Joe Did It!

Photo: Dustin Whitlow/ D.Whit Photography
Photo: Dustin Whitlow/ D.Whit Photography

Joe Divel took the enthusiasm that guided his training with him on marathon day.

“We tell the first timers, just enjoy it, it’s your first time,” said First Time Marathoner Coach Conroy Zien.  The goal of the group’s six month training process is to gradually build up runners to marathon mileage, and give them the resources and support to get to the start line healthy.  Zien, a veteran marathoner, and the other pace coaches, are personally invested in each runner getting the opportunity to experience the elation of completing a marathon.  The plan paid off for Joe Divel, and many other FTM members at this year’s Marine Corps Marathon.

Divel can remember the cold morning last spring when he showed up to an elementary school gym for the FTM orientation.  He approached the new challenge with trepidation. “I was scared.  Am I too old, am I going to fail, am I going to fit in,” Divel said.

Divel found in that group not only a love of running but a camaraderie in their shared pursuit of a common goal that has been a source of wonder and inspiration to him since the beginning.

Fitting that the first meeting took place in a school.  Divel was a student of running from the very start.  Incorporating the recommendations of his coaches as well as his fellow runners, Divel focused on training to finish – maintaining a steady, comfortable pace, paying attention to his stride and posture, staying hydrated and nourished, and sticking faithfully to the training plan.

The enthusiasm Divel feels for his group flows both ways.  Milling around the hospitality room at the Holiday Inn in Rosslyn after the race, the FTM coaches were as excited as the runners were about their accomplishments. “To see them finish, it doesn’t get any better than that,” said Audrey Fincher, FTM co-director.

Divel’s favorite part of the marathon was the Blue Mile on Hains Point.  As the crowd ran by the flags and names and pictures of fallen soldiers, “Everyone got quiet. It was an honor to run it.”  He was overwhelmed by the crowds all over the course, “I never through so many people would come out and cheer us on.  There were crazy signs, and bluegrass bands, costumes – everything was so moving,” Divel said.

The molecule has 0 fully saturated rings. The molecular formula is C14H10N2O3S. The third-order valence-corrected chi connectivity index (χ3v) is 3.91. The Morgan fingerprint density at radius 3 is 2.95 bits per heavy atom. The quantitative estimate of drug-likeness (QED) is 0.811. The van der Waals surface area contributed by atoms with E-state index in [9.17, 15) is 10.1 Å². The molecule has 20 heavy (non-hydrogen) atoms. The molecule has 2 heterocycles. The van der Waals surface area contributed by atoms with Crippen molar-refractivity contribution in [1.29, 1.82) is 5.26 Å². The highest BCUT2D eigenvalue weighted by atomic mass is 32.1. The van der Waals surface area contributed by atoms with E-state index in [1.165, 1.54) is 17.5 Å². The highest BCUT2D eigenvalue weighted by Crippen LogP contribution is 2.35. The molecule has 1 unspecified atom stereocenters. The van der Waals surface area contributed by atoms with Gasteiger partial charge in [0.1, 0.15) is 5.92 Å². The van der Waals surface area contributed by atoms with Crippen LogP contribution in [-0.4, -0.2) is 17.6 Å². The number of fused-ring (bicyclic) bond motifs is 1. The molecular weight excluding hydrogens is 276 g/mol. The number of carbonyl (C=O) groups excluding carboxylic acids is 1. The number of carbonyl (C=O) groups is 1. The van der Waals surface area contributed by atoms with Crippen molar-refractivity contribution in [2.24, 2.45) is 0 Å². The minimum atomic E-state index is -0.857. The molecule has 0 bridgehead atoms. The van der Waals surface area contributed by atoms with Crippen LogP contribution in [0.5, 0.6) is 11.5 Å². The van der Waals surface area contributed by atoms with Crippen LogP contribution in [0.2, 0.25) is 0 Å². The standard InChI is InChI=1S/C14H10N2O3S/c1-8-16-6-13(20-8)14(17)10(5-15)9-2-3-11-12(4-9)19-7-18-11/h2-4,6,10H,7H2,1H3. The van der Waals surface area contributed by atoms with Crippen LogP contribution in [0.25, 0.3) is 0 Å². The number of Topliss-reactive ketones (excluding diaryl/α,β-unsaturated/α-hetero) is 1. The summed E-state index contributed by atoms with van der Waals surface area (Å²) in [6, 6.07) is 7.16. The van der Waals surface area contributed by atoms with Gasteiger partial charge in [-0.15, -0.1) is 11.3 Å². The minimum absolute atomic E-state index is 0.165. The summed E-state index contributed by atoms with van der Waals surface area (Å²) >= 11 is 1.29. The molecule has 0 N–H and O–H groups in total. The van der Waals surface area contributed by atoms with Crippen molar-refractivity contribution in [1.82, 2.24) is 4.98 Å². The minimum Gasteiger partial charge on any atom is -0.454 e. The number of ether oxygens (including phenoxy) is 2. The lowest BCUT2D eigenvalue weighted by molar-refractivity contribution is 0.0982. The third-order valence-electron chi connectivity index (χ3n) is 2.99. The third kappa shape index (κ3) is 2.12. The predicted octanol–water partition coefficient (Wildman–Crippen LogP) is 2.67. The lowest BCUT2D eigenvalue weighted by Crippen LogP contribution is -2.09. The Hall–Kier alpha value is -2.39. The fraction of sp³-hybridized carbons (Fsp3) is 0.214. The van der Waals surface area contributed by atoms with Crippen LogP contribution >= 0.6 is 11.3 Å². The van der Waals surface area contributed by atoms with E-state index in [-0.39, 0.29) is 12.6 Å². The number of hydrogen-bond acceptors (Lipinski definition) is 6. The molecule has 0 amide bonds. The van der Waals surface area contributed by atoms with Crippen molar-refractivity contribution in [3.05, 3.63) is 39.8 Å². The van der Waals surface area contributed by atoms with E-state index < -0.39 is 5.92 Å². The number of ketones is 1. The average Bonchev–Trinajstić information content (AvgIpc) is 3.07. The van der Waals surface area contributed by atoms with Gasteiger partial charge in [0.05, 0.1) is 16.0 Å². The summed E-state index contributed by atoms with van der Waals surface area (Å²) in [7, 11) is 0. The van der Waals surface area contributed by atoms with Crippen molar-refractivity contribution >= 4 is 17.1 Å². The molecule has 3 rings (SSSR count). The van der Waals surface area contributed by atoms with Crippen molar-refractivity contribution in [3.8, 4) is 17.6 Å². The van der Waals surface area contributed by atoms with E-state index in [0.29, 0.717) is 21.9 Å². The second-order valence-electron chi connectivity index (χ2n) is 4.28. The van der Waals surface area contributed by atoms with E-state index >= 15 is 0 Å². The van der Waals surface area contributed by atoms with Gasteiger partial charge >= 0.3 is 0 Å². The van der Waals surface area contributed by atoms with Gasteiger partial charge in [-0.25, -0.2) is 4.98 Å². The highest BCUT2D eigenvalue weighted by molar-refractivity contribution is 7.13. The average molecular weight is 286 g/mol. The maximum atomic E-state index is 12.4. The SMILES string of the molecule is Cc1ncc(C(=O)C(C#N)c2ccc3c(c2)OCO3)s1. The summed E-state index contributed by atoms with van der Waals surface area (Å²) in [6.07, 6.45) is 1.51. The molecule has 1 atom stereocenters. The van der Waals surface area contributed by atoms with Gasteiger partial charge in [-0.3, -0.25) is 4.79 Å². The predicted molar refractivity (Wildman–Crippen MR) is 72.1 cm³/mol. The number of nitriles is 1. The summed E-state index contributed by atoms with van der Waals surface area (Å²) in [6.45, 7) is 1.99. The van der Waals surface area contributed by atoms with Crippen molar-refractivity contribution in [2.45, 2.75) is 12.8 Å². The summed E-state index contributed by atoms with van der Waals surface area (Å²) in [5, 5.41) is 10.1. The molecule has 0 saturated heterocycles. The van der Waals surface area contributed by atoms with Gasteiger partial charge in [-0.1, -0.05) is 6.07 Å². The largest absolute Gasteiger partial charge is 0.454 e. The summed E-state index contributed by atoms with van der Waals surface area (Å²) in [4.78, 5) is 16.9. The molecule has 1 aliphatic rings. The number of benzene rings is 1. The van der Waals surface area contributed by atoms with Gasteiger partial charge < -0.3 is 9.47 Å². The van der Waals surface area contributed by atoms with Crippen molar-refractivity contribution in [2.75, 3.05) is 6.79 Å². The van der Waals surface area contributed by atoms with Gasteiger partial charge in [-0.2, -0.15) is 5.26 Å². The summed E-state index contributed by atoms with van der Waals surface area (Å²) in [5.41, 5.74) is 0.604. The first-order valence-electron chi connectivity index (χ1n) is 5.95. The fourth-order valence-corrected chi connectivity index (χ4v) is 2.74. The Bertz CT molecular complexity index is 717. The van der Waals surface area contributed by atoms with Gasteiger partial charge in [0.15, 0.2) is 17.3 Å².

Another point that stuck out in his mind was the stretch through Crystal City.  His niece had come out to cheer him on.  He saw her at mile 22, right around the time Divel realized he was actually going to complete the marathon.  He gave her a hug and said, “I’m gonna finish this thing!” She sent Divel off with a “damn right you are!” Being so close to his goal gave him an extra burst of energy for the remaining miles.

The final challenge was at the end.  “At mile 24.5 it got really tough.  But I told myself, you got up at four a.m. so many times, you showed up at the track so many times, you made all those Sundays, and dang it if I didn’t go up the hill,” Divel said.

He crossed the finish line hands held aloft with his pace group coaches Serey and Sophal Kiman.  Then he moved through the chute to receive his medal from a Marine Lieutenant.  “The marine shook my hand and said congratulations, I was really emotional, I said no, thank you.  That was my diploma,” Divel said.

At the banquet held the day after completing the Marine Corps Marathon, Divel brought his wife along to meet the people who have become not just training partners but lifelong friends. She, like Divel, was struck with how genuinely nice the crowd is.

Divel plans to keep up with running over the winter, meeting with members of his running group until the formal program starts back up in the spring.  He told his teammates “you guys are my friends for life now, this isn’t a bond that breaks at the end of the marathon,” Divel said.

When asked what he will share with the next crop of marathon newbies, Divel pauses for just a moment and rattles off the following:

“Listen to the coaches ; soak up as much as you can from fellow runners; don’t wear cotton t-shirts; don’t be afraid to ask questions, no matter how stupid you think they might be; learn from mistakes, yours and others; and finally: pace yourself.”

Divel’s joy after completing his marathon was effusive, but it was in keeping with his attitude toward running, training, and being a part of the close-knit community of runners in his FTM group.  He was excited about training runs, about track workouts, about stride mechanics.  He carried the same unfalteringly positive perspective that guided his training to the start line of the Marine Corps Marathon, and had a great day.  Though Divel is the kind of person it’s difficult to imagine having a bad day.

The trek to the finish line of the Marine Corps Marathon was not Divel’s first long road.  He lost over 70 pounds starting in 2014 through a daily commitment to changing his eating habits and adding exercise.  He had an eye on the goal of running a marathon even then, and looked at losing the weight as a first step towards the marathon.

Finally completing his first marathon (and there will be more, he knows) was more than a fitness goal, or a box to check off.  All those early mornings, all those miles, the commitment and the sacrifice it took and the relationships that were built out on the trail changed more than the muscles in his legs.  It expanded what he considers himself capable of.

“The reward isn’t just the marathon.  It’s an inner courage and sense of accomplishment that I never thought I had before.  It makes me think, what other exciting things are out there that I didn’t tackle before because I thought it was out of my reach?” Divel said.

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